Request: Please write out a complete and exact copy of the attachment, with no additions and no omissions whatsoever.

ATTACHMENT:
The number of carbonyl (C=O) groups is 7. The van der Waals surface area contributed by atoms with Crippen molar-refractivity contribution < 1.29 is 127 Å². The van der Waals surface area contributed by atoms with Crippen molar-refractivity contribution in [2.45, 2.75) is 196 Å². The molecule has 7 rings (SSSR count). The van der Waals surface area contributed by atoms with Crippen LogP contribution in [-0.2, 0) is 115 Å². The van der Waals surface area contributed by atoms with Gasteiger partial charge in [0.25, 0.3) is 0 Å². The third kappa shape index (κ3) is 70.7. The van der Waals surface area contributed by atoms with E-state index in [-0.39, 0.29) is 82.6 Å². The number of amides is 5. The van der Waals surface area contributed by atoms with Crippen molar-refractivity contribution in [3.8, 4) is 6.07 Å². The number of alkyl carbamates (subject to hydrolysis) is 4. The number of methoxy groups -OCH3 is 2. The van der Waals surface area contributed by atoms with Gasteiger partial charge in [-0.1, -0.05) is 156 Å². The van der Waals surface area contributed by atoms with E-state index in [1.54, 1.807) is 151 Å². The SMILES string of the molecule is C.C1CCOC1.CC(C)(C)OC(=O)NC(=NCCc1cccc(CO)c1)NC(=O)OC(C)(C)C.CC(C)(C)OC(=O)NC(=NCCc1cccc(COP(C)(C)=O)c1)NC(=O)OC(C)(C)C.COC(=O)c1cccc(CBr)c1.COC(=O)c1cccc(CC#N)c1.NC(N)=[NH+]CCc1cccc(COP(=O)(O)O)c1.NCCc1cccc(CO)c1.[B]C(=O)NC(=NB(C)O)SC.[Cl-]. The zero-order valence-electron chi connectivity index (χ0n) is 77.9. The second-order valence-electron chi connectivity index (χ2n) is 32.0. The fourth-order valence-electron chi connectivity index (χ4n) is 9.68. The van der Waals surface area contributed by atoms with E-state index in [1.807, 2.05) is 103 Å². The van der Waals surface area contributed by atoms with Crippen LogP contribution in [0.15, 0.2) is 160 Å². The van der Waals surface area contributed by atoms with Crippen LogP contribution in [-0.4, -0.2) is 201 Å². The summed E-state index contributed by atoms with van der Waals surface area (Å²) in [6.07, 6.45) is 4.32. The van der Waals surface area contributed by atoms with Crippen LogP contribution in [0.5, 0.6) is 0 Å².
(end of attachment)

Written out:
The number of carbonyl (C=O) groups is 7. The van der Waals surface area contributed by atoms with Crippen molar-refractivity contribution < 1.29 is 127 Å². The van der Waals surface area contributed by atoms with Crippen molar-refractivity contribution in [2.45, 2.75) is 196 Å². The molecule has 7 rings (SSSR count). The van der Waals surface area contributed by atoms with Crippen LogP contribution in [-0.2, 0) is 115 Å². The van der Waals surface area contributed by atoms with Gasteiger partial charge in [0.25, 0.3) is 0 Å². The third kappa shape index (κ3) is 70.7. The van der Waals surface area contributed by atoms with E-state index in [-0.39, 0.29) is 82.6 Å². The number of amides is 5. The van der Waals surface area contributed by atoms with Crippen molar-refractivity contribution in [3.8, 4) is 6.07 Å². The number of alkyl carbamates (subject to hydrolysis) is 4. The number of methoxy groups -OCH3 is 2. The van der Waals surface area contributed by atoms with Gasteiger partial charge in [-0.1, -0.05) is 156 Å². The van der Waals surface area contributed by atoms with E-state index in [1.54, 1.807) is 151 Å². The SMILES string of the molecule is C.C1CCOC1.CC(C)(C)OC(=O)NC(=NCCc1cccc(CO)c1)NC(=O)OC(C)(C)C.CC(C)(C)OC(=O)NC(=NCCc1cccc(COP(C)(C)=O)c1)NC(=O)OC(C)(C)C.COC(=O)c1cccc(CBr)c1.COC(=O)c1cccc(CC#N)c1.NC(N)=[NH+]CCc1cccc(COP(=O)(O)O)c1.NCCc1cccc(CO)c1.[B]C(=O)NC(=NB(C)O)SC.[Cl-]. The zero-order valence-electron chi connectivity index (χ0n) is 77.9. The second-order valence-electron chi connectivity index (χ2n) is 32.0. The fourth-order valence-electron chi connectivity index (χ4n) is 9.68. The van der Waals surface area contributed by atoms with E-state index in [1.807, 2.05) is 103 Å². The van der Waals surface area contributed by atoms with Crippen LogP contribution in [0.15, 0.2) is 160 Å². The van der Waals surface area contributed by atoms with Crippen LogP contribution in [-0.4, -0.2) is 201 Å². The summed E-state index contributed by atoms with van der Waals surface area (Å²) in [6.07, 6.45) is 4.32. The van der Waals surface area contributed by atoms with Crippen LogP contribution in [0.5, 0.6) is 0 Å².